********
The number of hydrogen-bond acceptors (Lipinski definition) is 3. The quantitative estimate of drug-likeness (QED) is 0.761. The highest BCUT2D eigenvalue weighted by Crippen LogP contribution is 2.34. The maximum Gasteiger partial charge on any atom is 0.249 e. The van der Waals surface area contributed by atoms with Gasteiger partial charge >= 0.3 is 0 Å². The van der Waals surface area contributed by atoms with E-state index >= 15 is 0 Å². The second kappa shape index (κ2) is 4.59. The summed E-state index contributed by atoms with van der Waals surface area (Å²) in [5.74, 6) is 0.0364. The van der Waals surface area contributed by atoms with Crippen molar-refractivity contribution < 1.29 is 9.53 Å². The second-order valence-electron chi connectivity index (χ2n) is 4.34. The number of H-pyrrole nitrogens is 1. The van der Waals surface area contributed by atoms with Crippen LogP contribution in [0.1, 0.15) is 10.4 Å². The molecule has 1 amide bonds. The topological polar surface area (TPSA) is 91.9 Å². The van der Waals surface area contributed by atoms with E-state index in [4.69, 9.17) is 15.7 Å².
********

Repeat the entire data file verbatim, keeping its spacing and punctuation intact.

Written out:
The number of hydrogen-bond acceptors (Lipinski definition) is 3. The quantitative estimate of drug-likeness (QED) is 0.761. The highest BCUT2D eigenvalue weighted by Crippen LogP contribution is 2.34. The maximum Gasteiger partial charge on any atom is 0.249 e. The van der Waals surface area contributed by atoms with Gasteiger partial charge >= 0.3 is 0 Å². The van der Waals surface area contributed by atoms with E-state index >= 15 is 0 Å². The second kappa shape index (κ2) is 4.59. The summed E-state index contributed by atoms with van der Waals surface area (Å²) in [5.74, 6) is 0.0364. The van der Waals surface area contributed by atoms with Crippen molar-refractivity contribution < 1.29 is 9.53 Å². The second-order valence-electron chi connectivity index (χ2n) is 4.34. The number of H-pyrrole nitrogens is 1. The van der Waals surface area contributed by atoms with Crippen LogP contribution in [0.1, 0.15) is 10.4 Å². The molecule has 1 amide bonds. The topological polar surface area (TPSA) is 91.9 Å². The van der Waals surface area contributed by atoms with E-state index in [4.69, 9.17) is 15.7 Å².